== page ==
Defra launches £4.5m sustainable intensification project

Defra has launched a £4.5m research project to investigate ways to increase farm productivity while reducing negative environmental effects. 

The scheme will bring together expertise from across the farming industry and research community to find ways to develop a more sustainable farming sector for the future.

Farm minister George Eustice said: “Supporting our farmers to become more productive while also protecting and improving the UK countryside is one of this government’s priorities.

“The £4.5m we are giving to these research organisations will help open up new opportunities for intensive, sustainable farming; boosting our farmers’ output in a way that safeguards the future of our environment.”

See also: 10 key findings of EU sustainable intensification report

Three research projects, lasting three years, will establish the Sustainable Intensification Research Platform (SIP):

Project 1 – Integrated farm management for improved economic, environmental and social performance

This project will be led by Niab and will develop and test productive, profitable farming systems that reduce risks to the environment and deliver a range of ecosystem services. This includes integrating practices to increase productivity, reduce costs, improve resource use efficiency, control pests and diseases, mitigate greenhouse gases and pollution, and provide habitats for biodiversity.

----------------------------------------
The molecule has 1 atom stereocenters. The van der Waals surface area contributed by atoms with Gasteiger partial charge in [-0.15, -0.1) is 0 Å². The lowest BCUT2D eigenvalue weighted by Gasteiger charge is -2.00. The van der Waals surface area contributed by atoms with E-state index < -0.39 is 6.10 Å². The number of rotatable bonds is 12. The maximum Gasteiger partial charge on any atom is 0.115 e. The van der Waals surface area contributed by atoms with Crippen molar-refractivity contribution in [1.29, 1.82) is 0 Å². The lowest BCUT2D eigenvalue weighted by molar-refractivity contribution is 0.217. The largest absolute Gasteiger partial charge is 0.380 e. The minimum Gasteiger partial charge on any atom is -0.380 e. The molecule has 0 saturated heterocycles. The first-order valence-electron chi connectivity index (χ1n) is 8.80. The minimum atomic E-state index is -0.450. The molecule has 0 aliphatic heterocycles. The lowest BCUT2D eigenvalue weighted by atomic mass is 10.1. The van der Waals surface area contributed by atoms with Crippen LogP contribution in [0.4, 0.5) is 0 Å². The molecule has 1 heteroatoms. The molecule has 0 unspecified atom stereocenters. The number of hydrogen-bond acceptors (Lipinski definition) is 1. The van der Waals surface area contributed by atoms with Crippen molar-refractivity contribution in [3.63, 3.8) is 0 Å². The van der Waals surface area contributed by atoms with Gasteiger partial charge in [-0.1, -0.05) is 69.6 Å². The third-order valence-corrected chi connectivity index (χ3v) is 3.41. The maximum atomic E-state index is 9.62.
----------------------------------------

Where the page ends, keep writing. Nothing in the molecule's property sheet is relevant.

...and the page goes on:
Project 2 – Opportunities and risks for farming and the environment at landscape scales

This project will be led by the University of Exeter and aims to develop approaches to understand the actions that are needed at landscape scales to deliver ecosystem services, productive and profitable farming businesses and biodiversity.

Project 3 – Scoping study on the influence of external drivers and actors on the sustainability and productivity of English and Welsh farming

This project will be led by Adas and will inform a project on the wider drivers and opportunities for decision-making on English and Welsh farms.

The Game and Wildlife Conservation Trust’s Allerton Project farm at Loddington in Leicestershire has been selected as one of the five main research study farms.

Professor Chris Stoate, head of research at the Allerton Project, said: “Our part of this initiative will build on our existing research, which covers a combination of farm and landscape scale studies that focus on research topics such as soil management, water quality, wildlife habitats, farmland birds, as well as efficient management of crops for food.”

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